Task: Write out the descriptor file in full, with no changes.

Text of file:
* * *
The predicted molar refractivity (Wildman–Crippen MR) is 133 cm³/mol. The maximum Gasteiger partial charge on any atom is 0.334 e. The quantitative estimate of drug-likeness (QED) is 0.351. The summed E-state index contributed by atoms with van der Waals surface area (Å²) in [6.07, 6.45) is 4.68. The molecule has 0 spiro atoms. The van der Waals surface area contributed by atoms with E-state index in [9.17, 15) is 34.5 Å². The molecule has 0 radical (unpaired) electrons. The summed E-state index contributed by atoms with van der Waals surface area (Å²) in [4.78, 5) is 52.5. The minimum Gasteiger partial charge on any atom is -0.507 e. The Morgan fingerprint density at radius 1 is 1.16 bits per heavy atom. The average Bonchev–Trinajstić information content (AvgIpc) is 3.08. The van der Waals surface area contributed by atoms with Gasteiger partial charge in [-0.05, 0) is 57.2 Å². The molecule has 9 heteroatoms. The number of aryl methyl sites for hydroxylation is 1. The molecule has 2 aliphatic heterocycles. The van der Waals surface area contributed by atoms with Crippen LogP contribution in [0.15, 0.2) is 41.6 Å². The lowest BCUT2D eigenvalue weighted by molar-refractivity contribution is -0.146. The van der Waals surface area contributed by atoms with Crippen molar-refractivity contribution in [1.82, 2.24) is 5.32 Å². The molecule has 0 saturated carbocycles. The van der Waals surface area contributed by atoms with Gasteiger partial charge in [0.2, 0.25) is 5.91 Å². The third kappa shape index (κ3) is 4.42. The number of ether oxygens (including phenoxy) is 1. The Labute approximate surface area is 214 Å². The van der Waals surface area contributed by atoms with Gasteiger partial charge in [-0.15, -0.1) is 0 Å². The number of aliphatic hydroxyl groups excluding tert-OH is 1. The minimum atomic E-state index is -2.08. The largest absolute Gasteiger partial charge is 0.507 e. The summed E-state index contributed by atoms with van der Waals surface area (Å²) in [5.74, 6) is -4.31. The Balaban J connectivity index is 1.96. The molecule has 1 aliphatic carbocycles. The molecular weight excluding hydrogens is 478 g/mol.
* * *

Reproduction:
The predicted molar refractivity (Wildman–Crippen MR) is 133 cm³/mol. The maximum Gasteiger partial charge on any atom is 0.334 e. The quantitative estimate of drug-likeness (QED) is 0.351. The summed E-state index contributed by atoms with van der Waals surface area (Å²) in [6.07, 6.45) is 4.68. The molecule has 0 spiro atoms. The van der Waals surface area contributed by atoms with E-state index in [9.17, 15) is 34.5 Å². The molecule has 0 radical (unpaired) electrons. The summed E-state index contributed by atoms with van der Waals surface area (Å²) in [4.78, 5) is 52.5. The minimum Gasteiger partial charge on any atom is -0.507 e. The Morgan fingerprint density at radius 1 is 1.16 bits per heavy atom. The average Bonchev–Trinajstić information content (AvgIpc) is 3.08. The van der Waals surface area contributed by atoms with Gasteiger partial charge in [-0.05, 0) is 57.2 Å². The molecule has 9 heteroatoms. The number of aryl methyl sites for hydroxylation is 1. The molecule has 2 aliphatic heterocycles. The van der Waals surface area contributed by atoms with Crippen LogP contribution in [0.15, 0.2) is 41.6 Å². The lowest BCUT2D eigenvalue weighted by molar-refractivity contribution is -0.146. The van der Waals surface area contributed by atoms with Crippen molar-refractivity contribution in [1.82, 2.24) is 5.32 Å². The molecule has 0 saturated carbocycles. The van der Waals surface area contributed by atoms with Gasteiger partial charge in [0.2, 0.25) is 5.91 Å². The third kappa shape index (κ3) is 4.42. The number of ether oxygens (including phenoxy) is 1. The Labute approximate surface area is 214 Å². The van der Waals surface area contributed by atoms with Gasteiger partial charge in [-0.15, -0.1) is 0 Å². The number of aliphatic hydroxyl groups excluding tert-OH is 1. The minimum atomic E-state index is -2.08. The largest absolute Gasteiger partial charge is 0.507 e. The summed E-state index contributed by atoms with van der Waals surface area (Å²) in [5.74, 6) is -4.31. The Balaban J connectivity index is 1.96. The molecule has 1 aliphatic carbocycles. The molecular weight excluding hydrogens is 478 g/mol.